• Theory (e.g., density functional theory) and mechanistic understandings

  • New methods (analytical, e.g., XAFS; operando)

  • New oxidation processes and catalysts (e.g., Au, Pd/Au)

  • Environmental catalysis (catalytic converters, emission control catalyst, lean NOx, low sulfur).

On the basis of the information provided above, the Catalysis Science Program portfolio appears to have a good distribution overall in its funding of basic research in the broad categories of homogeneous catalysis and heterogeneous catalysis. During the time period studied, BES staff did a good job of maintaining the balance between experienced and new researchers within the portfolio by providing stable funding for established researchers while bringing new researchers and topics into the program. However, there are variations in the quality and relevance of the research in the portfolio, which will be discussed in detail in Chapter 5.

TABLE 3-1 Funding and Number of Catalysis Science Program Grants for Research in Homogeneous and Heterogeneous Catalysis, FYs 1999–2001, 2002–2004, 2005–2007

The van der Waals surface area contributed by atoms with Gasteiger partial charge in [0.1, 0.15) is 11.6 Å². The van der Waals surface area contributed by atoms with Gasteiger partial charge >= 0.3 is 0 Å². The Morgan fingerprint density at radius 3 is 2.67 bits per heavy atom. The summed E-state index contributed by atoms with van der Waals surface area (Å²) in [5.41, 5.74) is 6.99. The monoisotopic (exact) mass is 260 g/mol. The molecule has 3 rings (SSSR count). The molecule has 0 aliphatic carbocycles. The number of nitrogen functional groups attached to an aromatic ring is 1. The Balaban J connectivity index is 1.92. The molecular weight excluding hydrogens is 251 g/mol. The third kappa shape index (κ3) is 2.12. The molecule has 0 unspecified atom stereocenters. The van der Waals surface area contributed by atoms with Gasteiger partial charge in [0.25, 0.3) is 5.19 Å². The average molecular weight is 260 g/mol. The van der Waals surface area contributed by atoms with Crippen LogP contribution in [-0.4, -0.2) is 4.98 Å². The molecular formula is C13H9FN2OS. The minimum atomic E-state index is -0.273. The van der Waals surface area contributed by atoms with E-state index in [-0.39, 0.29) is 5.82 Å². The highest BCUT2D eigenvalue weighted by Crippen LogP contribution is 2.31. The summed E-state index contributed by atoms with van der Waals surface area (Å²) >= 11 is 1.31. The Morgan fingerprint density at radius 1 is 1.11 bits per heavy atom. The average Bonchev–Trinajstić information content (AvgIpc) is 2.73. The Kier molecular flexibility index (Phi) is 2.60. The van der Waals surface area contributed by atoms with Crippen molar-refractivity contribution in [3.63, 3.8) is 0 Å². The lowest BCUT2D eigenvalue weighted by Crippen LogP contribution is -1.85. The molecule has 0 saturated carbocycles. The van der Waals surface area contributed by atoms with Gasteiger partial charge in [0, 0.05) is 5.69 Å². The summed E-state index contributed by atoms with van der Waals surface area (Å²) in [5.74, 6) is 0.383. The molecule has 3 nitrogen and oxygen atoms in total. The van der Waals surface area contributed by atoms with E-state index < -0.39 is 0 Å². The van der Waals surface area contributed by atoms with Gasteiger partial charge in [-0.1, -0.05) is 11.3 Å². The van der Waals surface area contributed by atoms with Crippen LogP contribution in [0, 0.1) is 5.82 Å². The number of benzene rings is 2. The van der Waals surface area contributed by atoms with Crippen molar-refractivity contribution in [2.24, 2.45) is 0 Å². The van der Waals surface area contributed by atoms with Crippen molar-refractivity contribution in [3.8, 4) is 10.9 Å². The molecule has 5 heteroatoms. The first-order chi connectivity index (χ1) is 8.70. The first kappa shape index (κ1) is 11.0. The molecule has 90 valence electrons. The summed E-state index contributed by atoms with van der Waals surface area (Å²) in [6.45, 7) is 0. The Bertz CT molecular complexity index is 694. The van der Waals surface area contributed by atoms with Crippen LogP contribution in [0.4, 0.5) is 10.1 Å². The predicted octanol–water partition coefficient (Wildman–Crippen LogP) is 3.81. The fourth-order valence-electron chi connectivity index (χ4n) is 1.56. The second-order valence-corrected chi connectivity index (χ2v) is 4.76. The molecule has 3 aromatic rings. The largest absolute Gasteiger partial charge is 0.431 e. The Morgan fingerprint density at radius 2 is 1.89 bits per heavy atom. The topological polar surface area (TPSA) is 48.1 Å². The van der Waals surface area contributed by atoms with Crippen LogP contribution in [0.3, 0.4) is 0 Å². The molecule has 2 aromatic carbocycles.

Funding (millions of dollars)

Percentage of Total Funding

No. Grants

Heterogeneous catalysis

 

 

 

 

 

1999–2001

48

67%

88

 

2002–2004

67

74%

102

 

2005–2007

79

73%

137

Homogeneous catalysis

 

 

 

 

 

1999–2001

24

33%

50

 

2002–2004

24

26%

39

 

2005–2007

$30

27%

62

NOTE: Grants for research in heterogeneous catalysis (multiphase reactions catalyzed by solid-state catalysts) include nanoscience, surface science, theory, and other initiatives. Grants for research in homogeneous catalysis (single-phase reactions catalyzed by molecular catalysts) include biocatalysis. Data include individual, small-group, and conference grants.

SOURCE: U.S. Department of Energy, Office of Basic Energy Sciences, Catalysis Science Program.



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